3. CapnClever

    Winmbf savegame problem/bug

    Incompatible savegames are typically there so that the game doesn't outright crash when you try to use them. I'm unaware of any solution that can handle a corrupted save, unless there are those who know how to edit the savegame binary directly (which will have varying results depending on the state of the savegame). Based on the screenshot it looks as though you're allowed to try to continue loading the game, even though it doesn't expect it to work. Have you tried hitting Y to attempt a load? Given this error message, in spite of asking for REVERIE.WAD, I'm guessing that you're loading out of a different directory than before. Have you moved your Doom files anywhere recently, perhaps out of the Steam folder into something more exclusive? It's possible that WinMBF in its undeveloped state doesn't know how to handle these situations correctly, but it should still probably load just fine.
  4. CapnClever

    Why not just create a copyright free source port?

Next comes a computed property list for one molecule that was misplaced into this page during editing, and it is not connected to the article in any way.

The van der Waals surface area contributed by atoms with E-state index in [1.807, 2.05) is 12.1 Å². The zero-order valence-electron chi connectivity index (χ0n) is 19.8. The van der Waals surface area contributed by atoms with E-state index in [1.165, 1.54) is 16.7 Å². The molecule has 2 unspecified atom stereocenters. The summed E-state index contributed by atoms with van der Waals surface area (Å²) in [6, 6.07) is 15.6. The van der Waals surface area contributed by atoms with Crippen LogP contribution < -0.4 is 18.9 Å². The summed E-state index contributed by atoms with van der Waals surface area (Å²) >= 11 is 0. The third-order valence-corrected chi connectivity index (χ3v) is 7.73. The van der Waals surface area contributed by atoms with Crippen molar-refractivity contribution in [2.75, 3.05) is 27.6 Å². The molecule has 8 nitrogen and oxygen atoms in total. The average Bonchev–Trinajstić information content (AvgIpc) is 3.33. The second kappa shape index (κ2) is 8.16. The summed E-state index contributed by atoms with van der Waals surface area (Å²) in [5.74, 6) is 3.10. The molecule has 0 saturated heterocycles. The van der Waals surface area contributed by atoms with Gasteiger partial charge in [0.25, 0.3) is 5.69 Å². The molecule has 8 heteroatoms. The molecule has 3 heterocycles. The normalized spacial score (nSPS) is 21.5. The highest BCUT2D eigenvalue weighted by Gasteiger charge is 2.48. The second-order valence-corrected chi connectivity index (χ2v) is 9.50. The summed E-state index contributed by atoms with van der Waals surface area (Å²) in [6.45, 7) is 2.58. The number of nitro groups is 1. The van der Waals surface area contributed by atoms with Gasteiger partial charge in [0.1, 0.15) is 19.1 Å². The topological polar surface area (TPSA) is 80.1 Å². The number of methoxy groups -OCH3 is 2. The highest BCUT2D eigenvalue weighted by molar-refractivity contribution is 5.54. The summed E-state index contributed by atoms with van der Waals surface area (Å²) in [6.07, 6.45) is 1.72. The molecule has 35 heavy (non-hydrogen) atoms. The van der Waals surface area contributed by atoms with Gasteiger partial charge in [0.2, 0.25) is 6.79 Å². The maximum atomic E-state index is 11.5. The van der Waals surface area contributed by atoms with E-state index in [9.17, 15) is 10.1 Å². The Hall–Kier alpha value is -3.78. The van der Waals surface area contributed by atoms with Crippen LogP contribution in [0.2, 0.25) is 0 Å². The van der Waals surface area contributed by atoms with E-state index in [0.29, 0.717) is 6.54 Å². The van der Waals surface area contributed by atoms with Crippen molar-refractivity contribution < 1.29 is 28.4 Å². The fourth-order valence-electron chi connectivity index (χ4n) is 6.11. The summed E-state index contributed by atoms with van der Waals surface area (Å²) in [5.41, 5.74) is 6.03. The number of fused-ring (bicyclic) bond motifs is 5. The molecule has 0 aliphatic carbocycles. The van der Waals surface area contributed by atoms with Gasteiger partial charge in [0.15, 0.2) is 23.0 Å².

I'll quote some sections that fraggle linked as a starting reference: To use an example, let's look at the remastering of Strife, called The Original Strife: Veteran Edition. When you purchase this game, it comes with a copy of the source code for you to compile and run for yourself, or to adjust and make something else, or just to look at and study. Even if you don't buy the game, the source code is freely available on GitHub, and you can find all the DLLs used to run the game online legally as well (I think: I haven't confirmed this with every library but I believe this is something required by the GPL). What you won't be able to obtain or create legally on your own are the following files: strife1.wad (original game's IWAD) SVE.wad (Veteran Edition assets) voices.wad (original game voice file in WAD form) strife1.wad and voices.wad are from the 1996 Strife game, and Night Dive Studios has the legal right to distribute these files when selling the game. SVE.wad, however, is specific to this release of the game, and there's no other way to get it legally (whereas the other two could be theoretically used if you'd purchased the game back in 1996). Given the GPL, it is effectively these files that are sold, though you're also being sold the convenience of a complete game package that runs as intended. As this example is a case of a source port being sold as a standalone version for profit, I think this answers the question neatly. (In fact, Strife: VE had a more significant legal problem to justify in dealing with reverse-engineered code, which a regular ol' Doom source port doesn't.) If standalone packages like The Adventures of Square and Blade of Agony simply don't distribute or require the IWAD assets then there's no problem. At most, the ability to sell would come down to intellectual property (Square wouldn't have issues AFAIK, but BoA's based on Wolfenstein). Anyway, to be abundantly clear, any GPL-based source port (i.e., most) is a theoretical launch point from which to make a commercial, for-profit game. Depending on the port, you might not even have to touch source port code! Actually making a game from its scaffolding, however, is an entirely different matter. Not only would you have to write music, produce sound effects, design maps, and draw textures, enemies, weapons, items, furniture, and miscellaneous stuff like the HUD and the menu; but ideally create them in such a way that wouldn't interfere with intellectual property issues. That's an enormous effort! And even then, we've seen these efforts in the past, like Action Doom 2 selling a physical CD copy. It's not common because this is a Doom hobbyist's forum and you're talking about professional-tier work that diverges from many of the aesthetic facets found in Doom. I'm sure no one who's worked on Freedoom has ever dreamed of making it a commercial product, and for good reason.